Therein lies a tale
I arrived at the appointed time for my triple tooth extraction to be told that I would be required to pay the entire cost of my surgery on the spot, and the amount was a cool $4000. This, despite the fact that I had been told (by the doctor) that I could wait before deciding on the various treatment options, and having not received clear (to me, at least) information that the office took no general medical coverage at all, just dental insurance, and my dental insurance was not among the blessed. (Raising the related issue of why my dentist would refer me to an oral surgeon who did not accept the insurance that the dentist did, without alerting me in advance. “We tried to call you,” the snotty desk staff said. Really? I had no messages on my home or office lines. “We only call our patients on their cell phones,” I was told. Then why do you ask for the other numbers? If you have essential information to convey, and you can’t reach a patient by cell, why wouldn’t you try the other contact options? Where on the form does it say that the only number you will use is the cell phone? I only included the cell number because it was asked for: I use cell phones when traveling, period, and during the lockdown it is usually uncharged. If I am going to be expected to hand over 4 grand on the spot, I need to be told, and the information I provided gave an easy means to tell me. What I suspect is that the 20-somethings behind the desk, living on their smart phones themselves, would never dream that anyone wouldn’t do the same. It wasn’t a policy, it was an unwarranted and incompetent assumption.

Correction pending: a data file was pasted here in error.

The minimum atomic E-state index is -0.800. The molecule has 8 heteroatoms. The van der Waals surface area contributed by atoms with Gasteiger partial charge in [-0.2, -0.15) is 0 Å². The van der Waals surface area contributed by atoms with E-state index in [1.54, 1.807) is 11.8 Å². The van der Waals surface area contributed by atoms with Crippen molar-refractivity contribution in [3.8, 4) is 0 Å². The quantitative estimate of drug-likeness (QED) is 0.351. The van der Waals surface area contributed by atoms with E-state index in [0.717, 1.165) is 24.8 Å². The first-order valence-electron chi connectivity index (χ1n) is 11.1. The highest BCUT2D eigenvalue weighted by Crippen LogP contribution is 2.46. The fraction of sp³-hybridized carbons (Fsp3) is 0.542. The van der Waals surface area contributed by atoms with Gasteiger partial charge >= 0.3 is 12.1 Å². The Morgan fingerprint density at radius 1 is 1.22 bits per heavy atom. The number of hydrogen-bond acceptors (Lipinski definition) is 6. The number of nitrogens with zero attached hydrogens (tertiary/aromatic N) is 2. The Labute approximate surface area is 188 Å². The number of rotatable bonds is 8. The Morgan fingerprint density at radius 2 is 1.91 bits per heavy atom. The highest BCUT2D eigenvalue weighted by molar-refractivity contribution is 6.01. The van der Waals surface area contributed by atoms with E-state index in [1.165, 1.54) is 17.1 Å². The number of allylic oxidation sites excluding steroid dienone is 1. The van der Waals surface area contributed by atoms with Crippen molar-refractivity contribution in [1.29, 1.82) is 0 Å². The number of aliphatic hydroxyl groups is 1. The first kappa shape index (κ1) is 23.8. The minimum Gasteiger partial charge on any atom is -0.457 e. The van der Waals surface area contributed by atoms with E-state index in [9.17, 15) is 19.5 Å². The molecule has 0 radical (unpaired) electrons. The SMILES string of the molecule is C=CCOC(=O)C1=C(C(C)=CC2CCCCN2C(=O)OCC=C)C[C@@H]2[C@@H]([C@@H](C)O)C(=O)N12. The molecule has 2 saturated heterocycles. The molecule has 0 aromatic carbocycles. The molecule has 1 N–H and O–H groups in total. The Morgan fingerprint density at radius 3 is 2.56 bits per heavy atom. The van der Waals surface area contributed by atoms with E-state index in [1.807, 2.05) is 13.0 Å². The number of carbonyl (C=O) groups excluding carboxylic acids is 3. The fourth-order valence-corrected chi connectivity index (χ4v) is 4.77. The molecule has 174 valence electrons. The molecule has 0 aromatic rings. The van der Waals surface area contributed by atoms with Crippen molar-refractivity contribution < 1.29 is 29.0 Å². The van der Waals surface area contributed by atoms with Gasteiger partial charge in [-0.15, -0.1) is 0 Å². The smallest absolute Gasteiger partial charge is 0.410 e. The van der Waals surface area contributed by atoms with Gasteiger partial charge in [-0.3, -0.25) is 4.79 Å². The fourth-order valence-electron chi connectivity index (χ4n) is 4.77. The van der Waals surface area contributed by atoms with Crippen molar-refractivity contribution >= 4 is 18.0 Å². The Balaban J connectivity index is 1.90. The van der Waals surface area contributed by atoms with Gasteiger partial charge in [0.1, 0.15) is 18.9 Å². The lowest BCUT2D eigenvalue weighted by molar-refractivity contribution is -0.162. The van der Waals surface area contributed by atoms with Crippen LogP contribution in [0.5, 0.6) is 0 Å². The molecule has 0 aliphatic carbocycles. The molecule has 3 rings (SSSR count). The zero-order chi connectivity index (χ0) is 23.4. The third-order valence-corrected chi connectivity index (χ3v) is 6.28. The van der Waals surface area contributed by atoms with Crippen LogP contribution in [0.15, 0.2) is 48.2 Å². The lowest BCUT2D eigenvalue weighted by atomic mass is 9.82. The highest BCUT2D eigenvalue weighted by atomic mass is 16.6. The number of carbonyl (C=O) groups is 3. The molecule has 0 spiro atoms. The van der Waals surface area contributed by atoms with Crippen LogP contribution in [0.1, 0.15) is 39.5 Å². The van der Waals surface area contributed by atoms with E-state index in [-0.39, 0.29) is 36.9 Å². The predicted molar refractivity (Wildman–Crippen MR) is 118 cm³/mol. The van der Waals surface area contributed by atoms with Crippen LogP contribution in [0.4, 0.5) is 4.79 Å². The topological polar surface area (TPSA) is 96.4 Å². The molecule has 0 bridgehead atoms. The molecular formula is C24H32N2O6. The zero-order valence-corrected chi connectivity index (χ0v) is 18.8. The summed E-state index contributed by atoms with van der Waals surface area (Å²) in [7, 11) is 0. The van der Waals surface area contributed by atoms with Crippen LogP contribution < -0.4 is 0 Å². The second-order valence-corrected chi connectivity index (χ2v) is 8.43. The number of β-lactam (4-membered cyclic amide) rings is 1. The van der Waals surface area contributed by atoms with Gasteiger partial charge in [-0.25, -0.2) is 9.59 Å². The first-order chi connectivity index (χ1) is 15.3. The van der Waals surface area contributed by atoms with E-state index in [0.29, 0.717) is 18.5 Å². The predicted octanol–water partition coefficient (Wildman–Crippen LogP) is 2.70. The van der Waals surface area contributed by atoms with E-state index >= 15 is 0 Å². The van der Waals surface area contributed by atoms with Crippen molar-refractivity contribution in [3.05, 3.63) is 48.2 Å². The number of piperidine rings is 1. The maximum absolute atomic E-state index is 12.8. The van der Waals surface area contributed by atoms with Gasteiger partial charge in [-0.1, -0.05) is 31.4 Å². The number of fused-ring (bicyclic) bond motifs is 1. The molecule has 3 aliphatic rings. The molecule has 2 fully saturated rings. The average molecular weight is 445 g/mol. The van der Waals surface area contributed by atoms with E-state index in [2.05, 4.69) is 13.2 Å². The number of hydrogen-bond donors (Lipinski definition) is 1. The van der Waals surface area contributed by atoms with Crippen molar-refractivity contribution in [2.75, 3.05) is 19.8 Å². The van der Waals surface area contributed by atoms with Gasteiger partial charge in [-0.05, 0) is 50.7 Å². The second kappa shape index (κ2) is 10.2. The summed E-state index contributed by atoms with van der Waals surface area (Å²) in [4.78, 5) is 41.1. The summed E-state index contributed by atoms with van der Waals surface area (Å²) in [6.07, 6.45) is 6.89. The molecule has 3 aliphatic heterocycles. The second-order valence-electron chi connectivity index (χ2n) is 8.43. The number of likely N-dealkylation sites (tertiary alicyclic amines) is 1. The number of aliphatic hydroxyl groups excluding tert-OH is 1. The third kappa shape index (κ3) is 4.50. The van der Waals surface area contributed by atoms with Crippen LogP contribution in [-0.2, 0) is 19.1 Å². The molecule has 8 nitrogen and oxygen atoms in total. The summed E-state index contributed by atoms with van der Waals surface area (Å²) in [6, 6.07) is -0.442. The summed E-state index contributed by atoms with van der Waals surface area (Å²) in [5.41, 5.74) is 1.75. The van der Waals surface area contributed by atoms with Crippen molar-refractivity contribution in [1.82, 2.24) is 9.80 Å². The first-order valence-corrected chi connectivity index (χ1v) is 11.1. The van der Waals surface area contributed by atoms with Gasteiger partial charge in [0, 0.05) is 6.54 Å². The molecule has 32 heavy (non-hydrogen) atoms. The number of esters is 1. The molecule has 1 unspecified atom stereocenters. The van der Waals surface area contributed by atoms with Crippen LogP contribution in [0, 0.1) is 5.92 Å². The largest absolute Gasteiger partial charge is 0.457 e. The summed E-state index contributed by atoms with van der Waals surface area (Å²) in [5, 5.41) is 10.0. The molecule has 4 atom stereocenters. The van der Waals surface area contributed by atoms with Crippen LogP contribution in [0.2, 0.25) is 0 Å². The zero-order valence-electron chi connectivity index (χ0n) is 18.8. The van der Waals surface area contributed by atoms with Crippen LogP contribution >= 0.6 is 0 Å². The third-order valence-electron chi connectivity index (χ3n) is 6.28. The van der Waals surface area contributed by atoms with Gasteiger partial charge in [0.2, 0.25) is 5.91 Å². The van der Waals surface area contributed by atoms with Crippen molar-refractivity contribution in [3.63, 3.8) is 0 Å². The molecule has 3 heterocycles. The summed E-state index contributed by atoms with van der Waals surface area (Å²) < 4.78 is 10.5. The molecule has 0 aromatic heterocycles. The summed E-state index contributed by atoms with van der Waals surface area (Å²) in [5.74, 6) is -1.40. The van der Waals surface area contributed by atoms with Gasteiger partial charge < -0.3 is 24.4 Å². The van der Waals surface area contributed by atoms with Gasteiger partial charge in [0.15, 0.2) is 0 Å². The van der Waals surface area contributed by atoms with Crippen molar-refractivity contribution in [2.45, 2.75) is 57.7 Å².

I informed the staff that its conduct was unethical and unprofessional, and that its attitude was arrogant and obnoxious. Then I walked out. I don’t care if the next oral surgeon costs as much or more: I don’t trust people who treat me like this. Screw ’em.
1. It’s a banner day in the history of “the ends justifies the means” medical ethics! On this date in 1953, American medical researcher Dr. Jonas Salk announced on national radio that he had successfully tested a vaccine against poliomyelitis, the virus that causes polio. Salk had conducted the first human trials of his vaccine on former polio patients, on himself, and his family. The general consensus among ethicists is that self-experimentation is ethical: as one scholarly paper put it, “Organizational uncertainty over the ethical and regulatory status of self-experimentation, and resulting fear of consequences is unjustified and may be blocking a route to human experiments that practicing scientists widely consider appropriate, and which historical precedent has shown is valuable.” But using one’s family as guinea pigs? Unethical, absolutely. The researcher, in this case Salk, has undue influence over such subjects, and consent cannot be said to be voluntary.